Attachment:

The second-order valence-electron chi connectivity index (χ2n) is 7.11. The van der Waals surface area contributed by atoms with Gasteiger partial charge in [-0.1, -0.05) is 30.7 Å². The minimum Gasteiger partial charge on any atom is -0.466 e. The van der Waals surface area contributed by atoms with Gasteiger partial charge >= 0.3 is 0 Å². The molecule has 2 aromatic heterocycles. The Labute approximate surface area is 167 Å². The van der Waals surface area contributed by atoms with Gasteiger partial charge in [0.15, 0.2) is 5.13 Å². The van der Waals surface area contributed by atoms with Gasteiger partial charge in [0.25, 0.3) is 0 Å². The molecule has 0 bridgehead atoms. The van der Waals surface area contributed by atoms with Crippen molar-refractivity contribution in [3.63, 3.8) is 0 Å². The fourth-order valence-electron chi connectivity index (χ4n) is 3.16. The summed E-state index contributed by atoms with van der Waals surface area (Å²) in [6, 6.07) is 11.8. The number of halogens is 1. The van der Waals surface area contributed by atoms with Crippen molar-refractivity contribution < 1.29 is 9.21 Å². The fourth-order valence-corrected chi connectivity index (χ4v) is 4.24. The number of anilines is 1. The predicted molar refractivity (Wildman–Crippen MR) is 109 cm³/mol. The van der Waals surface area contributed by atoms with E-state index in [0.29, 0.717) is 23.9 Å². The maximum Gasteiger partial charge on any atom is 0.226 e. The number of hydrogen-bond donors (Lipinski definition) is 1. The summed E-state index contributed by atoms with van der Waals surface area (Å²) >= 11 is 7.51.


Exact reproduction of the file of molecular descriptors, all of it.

The second-order valence-electron chi connectivity index (χ2n) is 7.11. The van der Waals surface area contributed by atoms with Gasteiger partial charge in [-0.1, -0.05) is 30.7 Å². The minimum Gasteiger partial charge on any atom is -0.466 e. The van der Waals surface area contributed by atoms with Gasteiger partial charge >= 0.3 is 0 Å². The molecule has 2 aromatic heterocycles. The Labute approximate surface area is 167 Å². The van der Waals surface area contributed by atoms with Gasteiger partial charge in [0.15, 0.2) is 5.13 Å². The van der Waals surface area contributed by atoms with Gasteiger partial charge in [0.25, 0.3) is 0 Å². The molecule has 0 bridgehead atoms. The van der Waals surface area contributed by atoms with Crippen molar-refractivity contribution in [3.63, 3.8) is 0 Å². The fourth-order valence-electron chi connectivity index (χ4n) is 3.16. The summed E-state index contributed by atoms with van der Waals surface area (Å²) in [6, 6.07) is 11.8. The number of halogens is 1. The van der Waals surface area contributed by atoms with Crippen molar-refractivity contribution < 1.29 is 9.21 Å². The fourth-order valence-corrected chi connectivity index (χ4v) is 4.24. The number of anilines is 1. The predicted molar refractivity (Wildman–Crippen MR) is 109 cm³/mol. The van der Waals surface area contributed by atoms with E-state index in [0.29, 0.717) is 23.9 Å². The maximum Gasteiger partial charge on any atom is 0.226 e. The number of hydrogen-bond donors (Lipinski definition) is 1. The summed E-state index contributed by atoms with van der Waals surface area (Å²) >= 11 is 7.51.